Milosch will study modern German history, particularly the postwar transformation of Bavaria from a poor, unindustrialized, agrarian state to a model region with a successful, high-growth and high-technology economy. Milosch has been fascinated with the culture and history of Europe since his first trip abroad in the summer after his senior year in college. He says the trip had a profound effect on him, broadening his view of the world beyond the borders of the United States. Although he returned from the trip to attend law school as he had planned, he later chose to abandon a legal career in favor of an academic one. Now he plans a career as a professor of European History in order to "teach young Americans that different countries have different histories, therefore different characters and different ways of thinking."

Scott will study languages used by Dominican citizens of Haitian descent in order to complete his dissertation on language, race, and ethnicity in the Dominican Republic. He will study the use of Spanish and Haitian Creole languages and how each affects the cultural atmosphere in which Dominican citizens of Haitian descent are excluded from the rights and resources enjoyed by Dominicans from other ethnic backgrounds. Scott said his interest in the treatment of ethnic groups based on the dialect spoken by individual members of the group stems from his own childhood in which he "suffered racial discrimination as a poor black speaker of a dialect other than standard English." His personal interest was furthered by his experiences teaching English as a Second Language to Spanish-speaking students in Chicago and in New York City. Scott said he is hopeful that his scholarship will help to deepen the understanding of Haitian Dominicans, their language, and their cultural issues.

Tulley's research will examine the social and economic relations that influence marketing decisions and consumer preferences for cacao in the state of Oaxaca in southern Mexico. He will focus on cacao both as an agricultural product and as a manufactured food item in a variety of chocolate-based products. Some of Tulley's early research focused on the economics of immigrant populations in southern California. But when he began his doctorate studies, he shifted to studying responses to changing economic conditions in Mexico. His career plan is to teach anthropology at the university level and to conduct research that would aid in the understanding of socioeconomic problems in Latin America, particularly in Mexico.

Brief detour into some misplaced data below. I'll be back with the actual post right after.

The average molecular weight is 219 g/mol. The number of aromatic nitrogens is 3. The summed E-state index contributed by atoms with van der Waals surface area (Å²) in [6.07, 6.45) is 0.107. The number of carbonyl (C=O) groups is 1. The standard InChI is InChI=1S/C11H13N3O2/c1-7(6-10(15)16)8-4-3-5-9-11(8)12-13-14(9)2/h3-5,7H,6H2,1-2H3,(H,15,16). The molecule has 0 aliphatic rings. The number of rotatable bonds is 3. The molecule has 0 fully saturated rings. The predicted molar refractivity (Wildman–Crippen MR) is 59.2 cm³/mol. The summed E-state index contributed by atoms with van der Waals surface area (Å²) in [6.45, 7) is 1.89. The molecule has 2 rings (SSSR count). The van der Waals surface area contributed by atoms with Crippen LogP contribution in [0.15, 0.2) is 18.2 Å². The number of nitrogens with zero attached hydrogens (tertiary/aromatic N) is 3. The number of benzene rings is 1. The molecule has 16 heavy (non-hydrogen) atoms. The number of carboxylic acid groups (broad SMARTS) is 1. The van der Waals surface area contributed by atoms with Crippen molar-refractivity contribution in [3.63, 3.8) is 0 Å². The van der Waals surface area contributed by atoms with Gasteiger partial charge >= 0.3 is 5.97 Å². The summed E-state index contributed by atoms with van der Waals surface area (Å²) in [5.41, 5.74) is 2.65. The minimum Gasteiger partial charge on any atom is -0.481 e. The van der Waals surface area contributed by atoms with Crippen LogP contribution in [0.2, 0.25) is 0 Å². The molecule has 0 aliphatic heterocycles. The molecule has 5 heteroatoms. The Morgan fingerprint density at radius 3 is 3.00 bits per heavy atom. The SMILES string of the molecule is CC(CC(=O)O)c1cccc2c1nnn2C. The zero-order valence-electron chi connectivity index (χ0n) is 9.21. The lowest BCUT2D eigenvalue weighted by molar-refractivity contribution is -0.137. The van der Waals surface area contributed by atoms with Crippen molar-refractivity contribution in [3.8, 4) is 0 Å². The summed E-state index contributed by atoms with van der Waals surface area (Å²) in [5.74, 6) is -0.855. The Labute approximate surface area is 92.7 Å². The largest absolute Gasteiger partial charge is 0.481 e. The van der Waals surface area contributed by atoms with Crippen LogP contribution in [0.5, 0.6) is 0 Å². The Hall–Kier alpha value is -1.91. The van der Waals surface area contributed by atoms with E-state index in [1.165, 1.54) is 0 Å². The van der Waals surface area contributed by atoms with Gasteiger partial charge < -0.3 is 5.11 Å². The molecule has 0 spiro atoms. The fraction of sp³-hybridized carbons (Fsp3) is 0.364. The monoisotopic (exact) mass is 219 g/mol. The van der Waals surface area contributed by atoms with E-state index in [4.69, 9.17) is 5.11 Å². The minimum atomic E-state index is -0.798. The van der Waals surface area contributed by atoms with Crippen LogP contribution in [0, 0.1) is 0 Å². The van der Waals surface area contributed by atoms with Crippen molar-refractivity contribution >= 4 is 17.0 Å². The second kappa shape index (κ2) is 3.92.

These UI Fulbright grant winners are among approximately 1,600 U.S. grantees who will travel abroad for the 1998-99 academic year under the Fulbright Program. Established under Congressional legislation introduced by former Senator J. William Fulbright of Arkansas, the program is designed "to increase mutual understanding between the people of the United States and the people of other countries."

Under the Fulbright Program, some 4,000 grants are awarded each year to American students, teachers, and scholars to study, teach, and conduct research around the world, and to foreign nationals to engage in similar activities in the United States. Individuals are selected on the basis of academic and professional qualifications, plus their ability and willingness to share ideas and experiences with people of diverse cultures.

The program is administered by the U.S. Information Agency under policy guidelines established by the J. William Fulbright Foreign Scholarship Board, whose members are appointed by the President, and in cooperation with a number of private organizations. Scholarships are awarded through open competition. More than 40 foreign governments share in the funding of these exchanges. Approximately 215,000 grants have been awarded since the program began in 1946.

For more information, contact the UI Fulbright Program Advisor, Phil Carls, 335-0353 or visit the Fulbright Web sites at <> or <>.